The conditions are there, it’s now up to retailers to make a difference.

The conditions are there, it’s now up to retailers to make a difference.

I recently returned from a business trip to America and was struck again by its ‘can do’ approach.

I sometimes wish we could learn how to be more like this ourselves. 

Perhaps our culture is more cynical but we are often slow to recognise and celebrate the good. The Budget was a case in point. The abiding memory is of the ‘charities tax’ and ‘pasty tax’. But I believe that does a disservice to the broad thrust of a set of measures that will be in this country’s long-term interest.

The Chancellor and his team deserve some credit for providing a platform for business to flourish. From the outset this Government has recognised that business must play a crucial role in national recovery – and not simply in terms of economic activity. Recent research for Business in the Community showed that a sample of 37 companies – many in retail – invested £750m in good causes over the last four years.

That is the difference that good business can make to our nation. Recently the Prime Minister, speaking at a Business in the Community event, made the point when he said business “is the most powerful force for social progress that the world has ever known”, adding: “It can help us to smash poverty, to raise horizons, to drive the innovations, products and services that make our lives better, longer and happier. And it can help to build bigger and stronger societies.”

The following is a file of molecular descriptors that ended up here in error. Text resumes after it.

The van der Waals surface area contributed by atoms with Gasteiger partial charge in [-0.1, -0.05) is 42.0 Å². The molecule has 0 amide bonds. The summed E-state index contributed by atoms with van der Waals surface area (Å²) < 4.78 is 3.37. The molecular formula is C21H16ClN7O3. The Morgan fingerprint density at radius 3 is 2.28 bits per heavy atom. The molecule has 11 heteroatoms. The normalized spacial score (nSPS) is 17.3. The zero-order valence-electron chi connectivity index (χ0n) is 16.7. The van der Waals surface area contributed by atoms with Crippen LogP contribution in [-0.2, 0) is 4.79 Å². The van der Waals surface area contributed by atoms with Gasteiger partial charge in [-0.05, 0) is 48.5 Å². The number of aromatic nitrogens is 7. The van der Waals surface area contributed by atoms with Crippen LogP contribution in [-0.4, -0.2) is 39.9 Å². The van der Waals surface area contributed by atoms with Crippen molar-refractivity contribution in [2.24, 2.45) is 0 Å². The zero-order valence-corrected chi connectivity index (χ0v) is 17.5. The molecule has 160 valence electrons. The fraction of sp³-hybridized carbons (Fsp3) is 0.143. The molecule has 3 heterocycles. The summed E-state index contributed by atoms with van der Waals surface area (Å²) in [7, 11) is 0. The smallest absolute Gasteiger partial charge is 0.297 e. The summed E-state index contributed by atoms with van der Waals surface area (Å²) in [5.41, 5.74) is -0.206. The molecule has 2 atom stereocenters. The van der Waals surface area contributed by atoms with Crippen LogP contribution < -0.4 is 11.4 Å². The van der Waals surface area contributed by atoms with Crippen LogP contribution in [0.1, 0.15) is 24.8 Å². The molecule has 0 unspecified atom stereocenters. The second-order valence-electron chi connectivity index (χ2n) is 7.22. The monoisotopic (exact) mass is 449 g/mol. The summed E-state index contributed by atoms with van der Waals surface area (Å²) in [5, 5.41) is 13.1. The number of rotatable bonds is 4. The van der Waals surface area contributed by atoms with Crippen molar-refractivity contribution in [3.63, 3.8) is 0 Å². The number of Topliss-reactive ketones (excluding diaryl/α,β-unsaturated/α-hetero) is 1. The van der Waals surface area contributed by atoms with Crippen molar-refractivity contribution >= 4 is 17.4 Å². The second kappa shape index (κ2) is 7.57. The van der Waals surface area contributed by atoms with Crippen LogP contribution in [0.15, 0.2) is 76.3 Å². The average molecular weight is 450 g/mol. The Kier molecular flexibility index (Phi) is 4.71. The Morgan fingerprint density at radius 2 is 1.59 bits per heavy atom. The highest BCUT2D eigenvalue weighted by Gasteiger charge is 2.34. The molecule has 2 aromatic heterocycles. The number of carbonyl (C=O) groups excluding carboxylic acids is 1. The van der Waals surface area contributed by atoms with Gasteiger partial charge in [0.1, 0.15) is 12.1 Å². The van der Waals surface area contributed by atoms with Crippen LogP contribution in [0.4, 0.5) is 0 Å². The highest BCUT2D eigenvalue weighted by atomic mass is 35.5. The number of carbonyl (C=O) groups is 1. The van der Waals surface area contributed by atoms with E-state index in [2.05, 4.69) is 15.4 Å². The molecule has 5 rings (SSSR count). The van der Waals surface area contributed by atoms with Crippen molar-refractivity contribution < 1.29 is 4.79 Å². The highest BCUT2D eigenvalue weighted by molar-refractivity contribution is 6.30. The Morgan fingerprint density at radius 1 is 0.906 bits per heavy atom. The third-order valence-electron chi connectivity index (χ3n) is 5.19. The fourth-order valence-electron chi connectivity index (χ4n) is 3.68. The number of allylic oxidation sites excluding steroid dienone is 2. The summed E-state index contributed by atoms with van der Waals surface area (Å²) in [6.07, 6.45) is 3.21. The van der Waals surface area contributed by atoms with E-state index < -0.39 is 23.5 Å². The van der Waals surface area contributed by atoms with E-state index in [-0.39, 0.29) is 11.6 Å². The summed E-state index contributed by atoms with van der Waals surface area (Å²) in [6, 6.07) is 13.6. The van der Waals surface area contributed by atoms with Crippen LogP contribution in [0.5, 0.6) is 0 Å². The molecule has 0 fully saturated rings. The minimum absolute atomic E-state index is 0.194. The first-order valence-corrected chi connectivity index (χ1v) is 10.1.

Businesses can be a much greater force for good when they are doing well – and that’s where Government comes in. I like to see it as a contract. The Government does what it can to create the best environment for business to flourish and in return business plays its part through practical support for the most disadvantaged communities. 

It is a contract that I know British business wants to honour. Through Business in the Community I see remarkable examples of companies making a huge difference for the better. 

Enlightened businesses realise that to be the best they can, we need strong and healthy communities – and they have a role to play in building them. Top of our priority list is helping young people into work, whether through supporting in the classroom with our ‘business class’ initiative or giving a taste of work through the ‘work inspiration’ programme.

But most of all we want to help the 1.5 million under-25s who are out of education and work to find a job. We must do all we can to prevent them becoming a lost generation. It is bad for the economy, but it is also a human tragedy we have a duty to address.

That’s why it is so important that SMEs are given every assistance because often they are the driving force behind economic renewal and the source of new jobs. Treasury plans to reduce bureaucracy, simplify taxation and improve research and development tax credits will help, as will the planned programme of enterprise loans to help young people set up and grow their own business.

Blind optimism is not particularly sensible and ignores the pain that many are experiencing. But why don’t we take a leaf out of the Americans’ book and see the glass half full. 

The Budget has created the conditions whereby British business should flourish. Now it is the turn of business to play its part. If we do it well and fulfil our side of the contract, we can make the whole difference not just to our GDP, but to the lives of everyone in this country.

  • Mark Price is managing director of Waitrose